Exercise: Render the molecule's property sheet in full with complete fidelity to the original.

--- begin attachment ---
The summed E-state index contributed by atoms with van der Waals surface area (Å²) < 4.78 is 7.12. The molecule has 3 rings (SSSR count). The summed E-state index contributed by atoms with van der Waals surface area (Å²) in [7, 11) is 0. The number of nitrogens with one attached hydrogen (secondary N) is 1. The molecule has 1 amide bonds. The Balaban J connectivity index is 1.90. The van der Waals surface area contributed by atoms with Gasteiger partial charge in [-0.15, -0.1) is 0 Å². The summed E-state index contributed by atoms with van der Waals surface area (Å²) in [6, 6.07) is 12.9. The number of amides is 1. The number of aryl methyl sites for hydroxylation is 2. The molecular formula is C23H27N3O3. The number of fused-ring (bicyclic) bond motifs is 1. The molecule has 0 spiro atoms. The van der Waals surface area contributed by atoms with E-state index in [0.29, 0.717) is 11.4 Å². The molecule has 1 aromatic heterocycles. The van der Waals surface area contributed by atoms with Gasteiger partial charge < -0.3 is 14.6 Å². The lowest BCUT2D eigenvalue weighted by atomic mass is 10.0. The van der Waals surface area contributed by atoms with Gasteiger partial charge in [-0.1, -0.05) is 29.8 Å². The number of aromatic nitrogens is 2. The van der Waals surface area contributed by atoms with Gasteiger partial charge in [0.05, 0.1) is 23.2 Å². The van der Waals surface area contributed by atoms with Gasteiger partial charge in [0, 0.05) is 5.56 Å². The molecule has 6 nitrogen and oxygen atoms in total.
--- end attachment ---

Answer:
The summed E-state index contributed by atoms with van der Waals surface area (Å²) < 4.78 is 7.12. The molecule has 3 rings (SSSR count). The summed E-state index contributed by atoms with van der Waals surface area (Å²) in [7, 11) is 0. The number of nitrogens with one attached hydrogen (secondary N) is 1. The molecule has 1 amide bonds. The Balaban J connectivity index is 1.90. The van der Waals surface area contributed by atoms with Gasteiger partial charge in [-0.15, -0.1) is 0 Å². The summed E-state index contributed by atoms with van der Waals surface area (Å²) in [6, 6.07) is 12.9. The number of amides is 1. The number of aryl methyl sites for hydroxylation is 2. The molecular formula is C23H27N3O3. The number of fused-ring (bicyclic) bond motifs is 1. The molecule has 0 spiro atoms. The van der Waals surface area contributed by atoms with E-state index in [0.29, 0.717) is 11.4 Å². The molecule has 1 aromatic heterocycles. The van der Waals surface area contributed by atoms with Gasteiger partial charge < -0.3 is 14.6 Å². The lowest BCUT2D eigenvalue weighted by atomic mass is 10.0. The van der Waals surface area contributed by atoms with Gasteiger partial charge in [-0.1, -0.05) is 29.8 Å². The number of aromatic nitrogens is 2. The van der Waals surface area contributed by atoms with Gasteiger partial charge in [0.05, 0.1) is 23.2 Å². The van der Waals surface area contributed by atoms with Gasteiger partial charge in [0, 0.05) is 5.56 Å². The molecule has 6 nitrogen and oxygen atoms in total.